Completion bonds are contractual agreements whereby producers pay a fee to completion guarantors, who issue a guarantee that the film will be completed in accordance with the script and delivered on schedule to distributors. For independently financed films, investors often want the film to have a completion bond before they are willing to invest in the film. Completion bonds essentially protect the investor, by ensuring that they will be repaid the film’s financing after the film is delivered to the distributors.
If the film encounters problems during the production process, the completion guarantor has a few options:
- First, it can choose to loan money to the producer to complete the film;
- Second, it can choose to take over the production of the film or enforce more administrative controls over the film’s finances to ensure that the film is completed; or
- Third, it can choose to abandon the film and repay the investors the cost of financing.
Reviewing the film’s budget and overseeing the film’s cash flows
The completion guarantor reviews all documents related to the budget of the film and assesses whether the budget is able to cover all necessary expenses. If any items are omitted or the completion guarantor is of the view that the budget is insufficient, the completion guarantor will request that the budget be revised.
The completion guarantor will also have oversight over the production bank account’s schedule of disbursements. Some completion guarantors may insist on being co-signatories to the production bank account.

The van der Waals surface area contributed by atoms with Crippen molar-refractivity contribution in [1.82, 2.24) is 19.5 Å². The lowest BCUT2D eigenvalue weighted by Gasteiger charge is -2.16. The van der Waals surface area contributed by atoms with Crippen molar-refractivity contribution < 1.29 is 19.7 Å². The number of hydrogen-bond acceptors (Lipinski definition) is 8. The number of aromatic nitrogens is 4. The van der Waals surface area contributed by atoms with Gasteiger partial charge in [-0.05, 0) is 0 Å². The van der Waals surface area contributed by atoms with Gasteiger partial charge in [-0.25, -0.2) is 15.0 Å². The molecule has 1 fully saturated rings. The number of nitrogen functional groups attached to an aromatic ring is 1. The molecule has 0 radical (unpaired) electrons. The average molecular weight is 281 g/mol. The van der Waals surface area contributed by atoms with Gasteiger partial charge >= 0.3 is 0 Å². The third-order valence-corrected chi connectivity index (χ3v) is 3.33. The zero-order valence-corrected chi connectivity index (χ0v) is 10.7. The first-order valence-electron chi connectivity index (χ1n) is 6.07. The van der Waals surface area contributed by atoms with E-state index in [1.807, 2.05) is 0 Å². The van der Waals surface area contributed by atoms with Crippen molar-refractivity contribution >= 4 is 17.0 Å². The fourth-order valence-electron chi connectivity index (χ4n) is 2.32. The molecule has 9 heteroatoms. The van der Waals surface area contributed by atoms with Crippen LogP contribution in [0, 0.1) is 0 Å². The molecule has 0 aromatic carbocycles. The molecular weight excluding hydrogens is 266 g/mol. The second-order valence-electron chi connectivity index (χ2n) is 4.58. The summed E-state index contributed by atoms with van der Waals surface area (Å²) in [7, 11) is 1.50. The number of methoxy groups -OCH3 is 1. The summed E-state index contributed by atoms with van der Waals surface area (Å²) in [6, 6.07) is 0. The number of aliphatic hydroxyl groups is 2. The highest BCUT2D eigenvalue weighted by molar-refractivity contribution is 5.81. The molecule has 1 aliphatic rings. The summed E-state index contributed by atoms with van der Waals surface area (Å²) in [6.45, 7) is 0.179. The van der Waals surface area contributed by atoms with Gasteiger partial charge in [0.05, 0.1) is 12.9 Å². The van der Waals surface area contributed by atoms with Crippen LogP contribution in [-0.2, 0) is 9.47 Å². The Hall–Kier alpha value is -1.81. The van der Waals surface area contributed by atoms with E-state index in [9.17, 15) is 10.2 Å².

Delivery of film on time
The completion guarantor will also be involved in the day-to-day production of the film. The completion guarantor will put the cast and crew on notice of its expectations by requiring them to sign off on production schedules. By reviewing the daily production reports, the completion guarantor ensures that the production will be delivered on time. The completion guarantor also reviews the distribution agreement to ensure that it is able to deliver all the various items to the distributors within the schedule.
If the film runs into problems, the completion guarantor may implement a “soft takeover” by exercising greater administrative controls over the production of the film. The producer will have to implement the suggestions of the completion guarantor in view of placing the film back on schedule. The completion guarantor may also offer to provide a loan to the producer (subject to its recoupment against the film’s revenues) or suggest alternative financing options to cover the production cost.
Exclusion of liability
In the agreement, the completion guarantor would exclude its responsibility over certain matters such as the producer’s inability to acquire the underlying rights to the film, the artistic content of the film, and any contractual breaches by the distributor or investor.
Film Financing Intro: Producing a film, writing a screenplay, or acting in a film? What you need to know to navigate the law and finance of the film industry
1: An Overview: 3 Things for Film Producers
2: Understand the Different Types of Business Structures
3: The 3 Important Approaches To Negotiating A Fair Deal
4: Negotiating A Fair Deal With Writers
5: Raising Finances For Your Film
6: An Introduction To Completion Bonds
7: Distributing Your Film – Entering Into Distribution Licence Agreements
8: Get To Know Your Film’s Intellectual Property Rights – Copyright And Trademark Protection